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Why Do I Need a Financial Power of Attorney? - Ask The Attorney

Q: Every time I go to the doctor, they ask me if I have a health care power of attorney. I understand why that’s important, but now I’m hearing that I also need a financial power of attorney (financial POA). My family member is joint on everything, so why do I need one?

 

 

A: The short answer is, you need a financial POA in the event that you become unable to manage your own finances. Even though you may think you have everything “taken care of” through joint ownership, it isn’t that simple. For example, you cannot own most tax-deferred assets, such as IRAs, jointly. A beneficiary designation doesn’t give power to your beneficiary during your life. A financial POA, when done properly, also enables a person you trust to apply for important health care benefits (if you need them) and it enables them to preserve your money in times of crisis.  Without proper planning, your loved ones will need to go to court in a process called conservatorship.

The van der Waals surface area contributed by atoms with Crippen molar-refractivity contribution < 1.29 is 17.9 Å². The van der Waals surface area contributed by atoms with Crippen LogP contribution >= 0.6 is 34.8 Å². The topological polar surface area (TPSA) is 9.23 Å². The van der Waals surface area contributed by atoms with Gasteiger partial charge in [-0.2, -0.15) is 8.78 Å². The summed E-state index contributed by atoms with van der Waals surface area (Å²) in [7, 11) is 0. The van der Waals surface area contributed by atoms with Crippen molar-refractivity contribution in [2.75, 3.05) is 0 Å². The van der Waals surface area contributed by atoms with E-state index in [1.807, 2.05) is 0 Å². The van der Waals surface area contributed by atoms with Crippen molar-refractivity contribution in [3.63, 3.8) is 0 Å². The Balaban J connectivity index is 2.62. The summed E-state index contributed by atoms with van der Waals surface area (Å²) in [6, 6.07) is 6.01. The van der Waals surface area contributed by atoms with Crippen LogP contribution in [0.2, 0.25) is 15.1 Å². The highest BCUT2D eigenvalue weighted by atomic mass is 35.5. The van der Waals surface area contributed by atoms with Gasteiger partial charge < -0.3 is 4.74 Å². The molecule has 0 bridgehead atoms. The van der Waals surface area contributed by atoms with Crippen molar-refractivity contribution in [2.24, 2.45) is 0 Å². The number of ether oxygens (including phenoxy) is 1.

Read more about Powers of Attorney and Beneficary Designations.

Contact Us Today at (248) 278-1511. We Can Help.


This blog post and answer is not legal advice. It is for informational purposes only. For legal advice on your specific situation, consult with a qualified elder law attorney.

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